The Value of Theme
The value of theme is parallel to the value of your game’s other elements. Players experience gratification through gameplay, but they experience emotional connection through theme and presentation. As fundamentally different as these two values are, they require attention to different details. This dissimilarity is likely the origin of the “theme vs mechanics” debate.
Much like any other part of your design, it is possible for theme to obstruct the game experience. This obstruction most often takes the form of making your game systems “clunkier,” but this effect isn’t to be mistaken with theme directly opposing mechanics.
Plenty of games that are devoid of theme have become cultural staples, and some have even been successful on the modern market. So…why bother adding theme at all?
Theme has value in design for two reasons:
- Theme attracts consumers – This is simple. A powerful and unique theme can give you what’s called a thematic hook–something we’ll talk more about in another Pillar. We are drawn to what inspires us, to what evokes our imagination. This value can go a long way towards getting your game on a shelf.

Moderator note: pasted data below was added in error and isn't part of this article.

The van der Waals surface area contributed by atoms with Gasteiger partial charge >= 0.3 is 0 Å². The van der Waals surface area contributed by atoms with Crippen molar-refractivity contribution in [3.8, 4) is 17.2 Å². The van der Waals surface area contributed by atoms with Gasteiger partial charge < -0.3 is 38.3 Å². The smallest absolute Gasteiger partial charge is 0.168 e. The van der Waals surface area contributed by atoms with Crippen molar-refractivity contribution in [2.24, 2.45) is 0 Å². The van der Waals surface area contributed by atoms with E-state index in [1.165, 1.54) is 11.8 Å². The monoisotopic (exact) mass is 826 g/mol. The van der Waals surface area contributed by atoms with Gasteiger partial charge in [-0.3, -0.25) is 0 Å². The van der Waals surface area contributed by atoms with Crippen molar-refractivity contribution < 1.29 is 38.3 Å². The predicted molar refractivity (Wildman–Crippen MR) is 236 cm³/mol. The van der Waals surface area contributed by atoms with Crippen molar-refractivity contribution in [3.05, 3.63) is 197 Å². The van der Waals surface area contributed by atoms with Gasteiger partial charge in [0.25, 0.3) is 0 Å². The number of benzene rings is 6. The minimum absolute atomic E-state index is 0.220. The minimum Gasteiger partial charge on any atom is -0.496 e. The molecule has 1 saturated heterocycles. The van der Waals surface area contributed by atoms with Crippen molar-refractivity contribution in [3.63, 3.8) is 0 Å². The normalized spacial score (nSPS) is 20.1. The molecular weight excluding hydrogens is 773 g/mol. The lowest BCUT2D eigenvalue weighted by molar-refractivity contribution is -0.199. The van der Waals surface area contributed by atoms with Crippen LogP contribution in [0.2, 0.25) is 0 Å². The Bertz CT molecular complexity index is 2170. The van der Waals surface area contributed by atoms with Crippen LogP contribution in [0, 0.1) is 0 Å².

- Theme engages players – In fact, it engages them in a way that your systems and structures won’t be able to otherwise. Immersion in the game’s diegesis is an emotional investment. Players that care about what’s happening are more deeply affected by the game’s experience.
Case Study: Tak, A Beautiful Game
Tak is an abstract game played on a square-ish grid, where players are trying to manipulate chess-like wooden pieces to build a bridge across the board. That’s more or less all that I know about the game, as it hasn’t been shipped yet.
I suppose I do know one more thing about the game: Over 12,800 backers raised more than 1.35 million dollars for Tak’s Kickstarter campaign.
Tak is the only abstract game that I know of to even come close to a million, much less exceed it. So…what’s different?
It turns out, Tak has some story behind it. It is a game played within the story of Patrick Rothfuss’s popular fantasy novel, “Wise Man’s Fear.” The protagonist plays the game with a likable and practical nobleman, one of his few allies in a new city, and the game is the setting for many interesting conversations. The nobleman, a highly-skilled player of Tak, says more than once that he is not looking for an easy win–he only wishes to play a beautiful game.